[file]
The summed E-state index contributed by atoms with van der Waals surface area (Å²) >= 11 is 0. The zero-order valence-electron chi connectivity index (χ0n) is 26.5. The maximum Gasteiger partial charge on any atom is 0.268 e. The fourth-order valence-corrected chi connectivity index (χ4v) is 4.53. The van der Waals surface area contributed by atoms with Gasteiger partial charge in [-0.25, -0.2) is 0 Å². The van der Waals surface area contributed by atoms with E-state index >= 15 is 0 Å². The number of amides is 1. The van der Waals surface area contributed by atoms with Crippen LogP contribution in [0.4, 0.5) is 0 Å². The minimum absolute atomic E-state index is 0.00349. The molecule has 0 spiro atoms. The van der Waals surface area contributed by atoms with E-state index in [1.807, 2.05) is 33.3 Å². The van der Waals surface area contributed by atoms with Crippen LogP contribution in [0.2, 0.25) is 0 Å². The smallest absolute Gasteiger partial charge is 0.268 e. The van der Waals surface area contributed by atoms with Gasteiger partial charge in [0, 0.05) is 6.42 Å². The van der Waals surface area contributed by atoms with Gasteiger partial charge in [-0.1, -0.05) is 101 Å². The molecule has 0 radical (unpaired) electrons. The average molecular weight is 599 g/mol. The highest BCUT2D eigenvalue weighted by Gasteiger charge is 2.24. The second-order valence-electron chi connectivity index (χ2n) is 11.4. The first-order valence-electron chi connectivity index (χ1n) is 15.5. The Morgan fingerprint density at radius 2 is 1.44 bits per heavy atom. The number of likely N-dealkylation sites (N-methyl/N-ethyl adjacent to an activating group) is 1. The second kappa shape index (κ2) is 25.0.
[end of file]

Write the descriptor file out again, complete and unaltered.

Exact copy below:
The summed E-state index contributed by atoms with van der Waals surface area (Å²) >= 11 is 0. The zero-order valence-electron chi connectivity index (χ0n) is 26.5. The maximum Gasteiger partial charge on any atom is 0.268 e. The fourth-order valence-corrected chi connectivity index (χ4v) is 4.53. The van der Waals surface area contributed by atoms with Gasteiger partial charge in [-0.25, -0.2) is 0 Å². The van der Waals surface area contributed by atoms with E-state index >= 15 is 0 Å². The number of amides is 1. The van der Waals surface area contributed by atoms with Crippen LogP contribution in [0.4, 0.5) is 0 Å². The minimum absolute atomic E-state index is 0.00349. The molecule has 0 spiro atoms. The van der Waals surface area contributed by atoms with E-state index in [1.807, 2.05) is 33.3 Å². The van der Waals surface area contributed by atoms with Crippen LogP contribution in [0.2, 0.25) is 0 Å². The smallest absolute Gasteiger partial charge is 0.268 e. The van der Waals surface area contributed by atoms with Gasteiger partial charge in [0, 0.05) is 6.42 Å². The van der Waals surface area contributed by atoms with Gasteiger partial charge in [-0.1, -0.05) is 101 Å². The molecule has 0 radical (unpaired) electrons. The average molecular weight is 599 g/mol. The highest BCUT2D eigenvalue weighted by Gasteiger charge is 2.24. The second-order valence-electron chi connectivity index (χ2n) is 11.4. The first-order valence-electron chi connectivity index (χ1n) is 15.5. The Morgan fingerprint density at radius 2 is 1.44 bits per heavy atom. The number of likely N-dealkylation sites (N-methyl/N-ethyl adjacent to an activating group) is 1. The second kappa shape index (κ2) is 25.0.